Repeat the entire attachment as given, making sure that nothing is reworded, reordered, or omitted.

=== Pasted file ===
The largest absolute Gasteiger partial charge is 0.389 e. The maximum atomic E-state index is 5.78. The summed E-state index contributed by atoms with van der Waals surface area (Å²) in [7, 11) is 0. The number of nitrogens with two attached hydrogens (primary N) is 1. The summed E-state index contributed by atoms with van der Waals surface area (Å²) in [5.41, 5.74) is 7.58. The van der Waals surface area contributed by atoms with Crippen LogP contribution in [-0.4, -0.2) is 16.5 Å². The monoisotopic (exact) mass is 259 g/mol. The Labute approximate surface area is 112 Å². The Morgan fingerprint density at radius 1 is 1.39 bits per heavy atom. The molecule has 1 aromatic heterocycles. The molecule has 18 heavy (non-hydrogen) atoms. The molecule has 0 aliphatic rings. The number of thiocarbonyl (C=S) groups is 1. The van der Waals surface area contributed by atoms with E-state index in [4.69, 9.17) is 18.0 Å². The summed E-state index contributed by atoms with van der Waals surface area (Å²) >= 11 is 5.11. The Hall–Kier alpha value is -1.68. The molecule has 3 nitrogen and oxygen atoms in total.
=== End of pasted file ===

The largest absolute Gasteiger partial charge is 0.389 e. The maximum atomic E-state index is 5.78. The summed E-state index contributed by atoms with van der Waals surface area (Å²) in [7, 11) is 0. The number of nitrogens with two attached hydrogens (primary N) is 1. The summed E-state index contributed by atoms with van der Waals surface area (Å²) in [5.41, 5.74) is 7.58. The van der Waals surface area contributed by atoms with Crippen LogP contribution in [-0.4, -0.2) is 16.5 Å². The monoisotopic (exact) mass is 259 g/mol. The Labute approximate surface area is 112 Å². The Morgan fingerprint density at radius 1 is 1.39 bits per heavy atom. The molecule has 1 aromatic heterocycles. The molecule has 18 heavy (non-hydrogen) atoms. The molecule has 0 aliphatic rings. The number of thiocarbonyl (C=S) groups is 1. The van der Waals surface area contributed by atoms with E-state index in [4.69, 9.17) is 18.0 Å². The summed E-state index contributed by atoms with van der Waals surface area (Å²) >= 11 is 5.11. The Hall–Kier alpha value is -1.68. The molecule has 3 nitrogen and oxygen atoms in total.